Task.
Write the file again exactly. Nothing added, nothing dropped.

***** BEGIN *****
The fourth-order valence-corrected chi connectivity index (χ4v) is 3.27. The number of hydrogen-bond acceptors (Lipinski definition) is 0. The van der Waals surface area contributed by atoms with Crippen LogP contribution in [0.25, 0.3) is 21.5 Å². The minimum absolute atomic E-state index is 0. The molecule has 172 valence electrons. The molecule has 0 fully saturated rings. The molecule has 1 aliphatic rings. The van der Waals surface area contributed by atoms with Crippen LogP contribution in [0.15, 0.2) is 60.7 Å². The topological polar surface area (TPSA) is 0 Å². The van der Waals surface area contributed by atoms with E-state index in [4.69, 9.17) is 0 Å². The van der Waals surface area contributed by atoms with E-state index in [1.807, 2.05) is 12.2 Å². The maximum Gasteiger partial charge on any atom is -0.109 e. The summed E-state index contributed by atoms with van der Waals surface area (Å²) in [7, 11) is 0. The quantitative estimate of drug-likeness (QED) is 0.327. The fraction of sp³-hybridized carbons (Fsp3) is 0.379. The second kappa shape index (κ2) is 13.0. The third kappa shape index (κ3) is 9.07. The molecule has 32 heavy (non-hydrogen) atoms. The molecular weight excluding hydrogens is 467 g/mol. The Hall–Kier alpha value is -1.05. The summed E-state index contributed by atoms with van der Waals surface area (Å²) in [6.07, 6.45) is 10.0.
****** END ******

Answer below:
The fourth-order valence-corrected chi connectivity index (χ4v) is 3.27. The number of hydrogen-bond acceptors (Lipinski definition) is 0. The van der Waals surface area contributed by atoms with Crippen LogP contribution in [0.25, 0.3) is 21.5 Å². The minimum absolute atomic E-state index is 0. The molecule has 172 valence electrons. The molecule has 0 fully saturated rings. The molecule has 1 aliphatic rings. The van der Waals surface area contributed by atoms with Crippen LogP contribution in [0.15, 0.2) is 60.7 Å². The topological polar surface area (TPSA) is 0 Å². The van der Waals surface area contributed by atoms with E-state index in [4.69, 9.17) is 0 Å². The van der Waals surface area contributed by atoms with E-state index in [1.807, 2.05) is 12.2 Å². The maximum Gasteiger partial charge on any atom is -0.109 e. The summed E-state index contributed by atoms with van der Waals surface area (Å²) in [7, 11) is 0. The quantitative estimate of drug-likeness (QED) is 0.327. The fraction of sp³-hybridized carbons (Fsp3) is 0.379. The second kappa shape index (κ2) is 13.0. The third kappa shape index (κ3) is 9.07. The molecule has 32 heavy (non-hydrogen) atoms. The molecular weight excluding hydrogens is 467 g/mol. The Hall–Kier alpha value is -1.05. The summed E-state index contributed by atoms with van der Waals surface area (Å²) in [6.07, 6.45) is 10.0.